Harvey James Alter was born in New York City on September 12, 1935. He attended the University of Rochester and earned a Bachelor of Arts degree in 1956. In 1960, Alter earned his medical degree at the University of Rochester Medical School, and trained in internal medicine at Strong Memorial Hospital and at the University Hospitals of Seattle. In 1961, he came to the National Institutes of Health as a clinical associate. Alter did a year of residency at University of Washington Hospital System in Seattle from July 1964 to June 1965 and the following year worked as a hematology fellow at Georgetown University Hospital in Washington, D.C. He returned to NIH in 1969 to join the Clinical Center’s Department of Transfusion Medicine as a senior investigator, becoming Chief of the Clinical Studies and Associate Director of Research in the Department of Transfusion Medicine at the NIH Clinical Center.
Alter’s academic appointments include: clinical associate professor of medicine at Georgetown University Hospital; Adjunct Professor at Southwest Foundation for Biomedical Research in San Antonio, TX; clinical professor of medicine at Georgetown University Hospital; and a faculty position at Clinical Research Training Program at the NIH.
Alter co-discovered the Australia antigen, a key to detecting hepatitis B virus. Later, he spearheaded a project at the Clinical Center that created a storehouse of blood samples used to uncover the causes and reduce the risk of transfusion-associated hepatitis. He was principal investigator on studies that identified non-A, non-B hepatitis, now called hepatitis C. His work was instrumental in providing the scientific basis for instituting blood donor screening programs that have decreased the incidence of transfusion-transmitted hepatitis to near zero. Alter continues to study the infectious risks of blood transfusion, but now focuses on agents other than hepatitis viruses. In addition, he continues to study the natural history and outcomes of hepatitis C virus infection.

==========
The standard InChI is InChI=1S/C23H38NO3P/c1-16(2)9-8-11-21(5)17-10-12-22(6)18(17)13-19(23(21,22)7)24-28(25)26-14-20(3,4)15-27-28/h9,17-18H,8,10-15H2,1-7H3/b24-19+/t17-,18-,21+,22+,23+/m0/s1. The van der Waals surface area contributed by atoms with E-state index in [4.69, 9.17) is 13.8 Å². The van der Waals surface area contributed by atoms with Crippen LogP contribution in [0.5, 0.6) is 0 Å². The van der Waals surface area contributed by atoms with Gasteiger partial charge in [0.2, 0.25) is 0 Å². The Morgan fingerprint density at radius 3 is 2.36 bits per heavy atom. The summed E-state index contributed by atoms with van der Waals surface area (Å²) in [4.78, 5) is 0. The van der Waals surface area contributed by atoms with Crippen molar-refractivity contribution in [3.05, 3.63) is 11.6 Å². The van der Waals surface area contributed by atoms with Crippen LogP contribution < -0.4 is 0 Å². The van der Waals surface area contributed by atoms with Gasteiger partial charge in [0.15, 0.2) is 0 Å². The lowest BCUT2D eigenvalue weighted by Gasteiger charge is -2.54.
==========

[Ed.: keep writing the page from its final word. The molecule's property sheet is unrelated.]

Honors and Awards
Among his many honors and awards, Alter was awarded the prestigious Albert Lasker Award for Clinical Medical Research in 2000 for his work leading to the discovery of the virus that causes hepatitis C. Alter and his co-awardee Michael Houghton were recognized for the development of blood screening methods that essentially eliminated the risk of transfusion-associated hepatitis in the U.S.
In 2002, he became the first Clinical Center scientist elected to the National Academy of Sciences and he was also elected to the Institute of Medicine. Only a small number of scientists are chosen for both scientific societies.
In 2013 he received the Canada Gairdner International Award, given to a scientist whose advances have had, or will potentially have, a significant impact on health outcomes in the developing world.
In 2015, Alter received the 2015 Fries Prize for Improving Health. “He was honored for his scientific research and leadership in translating science into practice which has prevented millions of new infections and cases of severe disease and death from hepatitis C and B virus and HIV.”
Alter was awarded the 2020 Nobel Prize in Physiology or Medicine alongside Michael Houghton and Charles M. Rice “for the discovery of Hepatitis C virus,” a major global health problem that causes cirrhosis and liver cancer in people around the world. Their discovery led to the development of highly sensitive blood tests, which the Nobel Committee noted, “have essentially eliminated post-transfusion hepatitis in many parts of the world, greatly improving global health.”
Alter is married to Barbara Bailey and the couple has two children.
Sources: “Harvey J. Alter,” Wikipedia;
“Harvey J. Alter, M.D., NIH;
“Alter receives the Fires Prize for improving health,” Clinical Center, (October 2015);
“The 2020 Medicine Laureates,” , (October 5, 2020).
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